Kelcy Warren, Chairman of Energy Transfer, Admits He’s Still Chasing Success

Energy

Energy

Products made from oil and natural gas are all around us. They’re in the hospital room when babies are delivered, and they’re in the MRI machines that diagnose traumatic brain injuries. In fact, without products derived from petroleum, there’s a lot the world couldn’t do, such as log onto a computer or snap a high-quality pic with a mobile phone. Petrochemicals are also key to the pharmaceutical industry, meaning hundreds of life-saving drugs would not exist in a world without them.

Energy Transfer’s newest commercial hits upon these points, as it envisions a world where hospitals lack the equipment and supplies needed to perform even the most basic of procedures, such as delivering a baby. In fact, Kelcy Warren, co-founder and chair of Energy Transfer, was¬†awarded the Horatio Alger Award in 2016 for his work supporting these very efforts.

Kelcy Warren hails from Gladewater, TX, the son of an oilfield ditchdigger and a department store clerk. And even today, he attributes much of his success to the stable family life his parents provided for him and his brother.

“I hit the lottery with my parents. They were loving and involved, and that’s an advantage I had over some others I knew.”

Warren was taught, from an early age, that it’s necessary to work for the things you want, and with his father’s history of oilfield work, combined with his own teenage years spent repairing oilfield leaks and performing pipeline construction, there were few doubts Warren would end up in any industry other than petroleum. And that’s exactly what he did. With a degree in Civil Engineering from the University of Texas at Arlington tucked under his belt, he began working his way up the corporate ladder.

His first job after college was with Lone Star Gas Company as a pipeline designer. Later, he would join Endevco, which he would later acquire and sell. At this point in his career, Kelcy Warren co-founded Energy Transfer and became its chairman and CEO. Today, he is the Executive Chairman of the Board of Directors of Energy Transfer, with more than a 40-year history of leadership within the oilfield industry. Yet, he still humbly attributes much of his success to those early years in Gladewater, as his acceptance speech for the Horatio Alger Award attests:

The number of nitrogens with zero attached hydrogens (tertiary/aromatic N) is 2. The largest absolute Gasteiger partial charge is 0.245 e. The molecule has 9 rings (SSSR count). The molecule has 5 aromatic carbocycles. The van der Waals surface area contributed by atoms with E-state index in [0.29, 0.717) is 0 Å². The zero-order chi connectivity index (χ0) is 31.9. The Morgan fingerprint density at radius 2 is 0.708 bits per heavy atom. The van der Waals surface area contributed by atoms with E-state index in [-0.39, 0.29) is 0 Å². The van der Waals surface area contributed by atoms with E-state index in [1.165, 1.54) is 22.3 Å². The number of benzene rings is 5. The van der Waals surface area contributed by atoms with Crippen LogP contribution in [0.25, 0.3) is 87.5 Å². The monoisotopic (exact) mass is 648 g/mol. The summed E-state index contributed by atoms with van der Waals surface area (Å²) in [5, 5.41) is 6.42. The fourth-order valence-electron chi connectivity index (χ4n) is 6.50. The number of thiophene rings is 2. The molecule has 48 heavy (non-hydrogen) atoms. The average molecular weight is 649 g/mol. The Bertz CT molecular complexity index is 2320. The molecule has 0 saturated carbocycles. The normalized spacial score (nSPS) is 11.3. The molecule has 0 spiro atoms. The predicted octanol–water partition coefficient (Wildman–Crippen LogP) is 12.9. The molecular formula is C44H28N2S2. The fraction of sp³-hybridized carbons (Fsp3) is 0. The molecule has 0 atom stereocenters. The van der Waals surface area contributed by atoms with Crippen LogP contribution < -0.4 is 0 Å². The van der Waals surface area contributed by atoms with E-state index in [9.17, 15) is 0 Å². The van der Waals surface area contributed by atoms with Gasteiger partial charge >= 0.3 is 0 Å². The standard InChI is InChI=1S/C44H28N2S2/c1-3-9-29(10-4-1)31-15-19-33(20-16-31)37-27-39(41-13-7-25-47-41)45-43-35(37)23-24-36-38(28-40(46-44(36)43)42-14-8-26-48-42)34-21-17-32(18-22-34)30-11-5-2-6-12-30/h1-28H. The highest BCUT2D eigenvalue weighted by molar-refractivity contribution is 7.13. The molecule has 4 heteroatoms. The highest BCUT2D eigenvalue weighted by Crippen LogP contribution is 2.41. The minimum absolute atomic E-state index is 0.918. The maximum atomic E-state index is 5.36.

“The young people the Horatio Alger Association are helping to get a college education have had more adversity in their lives than I had. But education is so important; you can’t have too much these days. The award and the mission of the organization are just incredible.”

Today, Energy Transfer is one of the most diversified and largest publicly traded companies within the energy industry. Under its umbrella of partnerships are Sunoco LP, USA Compression Partners LP, and Energy Transfer LP. It works every day to bring necessary petroleum-derived products to neighborhoods around the world, including life-saving drugs, medical equipment and medical supplies. At its helm, Kelcy Warren looks on, proud of all his company has achieved, yet still humble enough to admit that he still chases that elusive pinnacle called success.

“I think success is not having any regrets,” he says. “I think success is a pinnacle I have yet to climb.”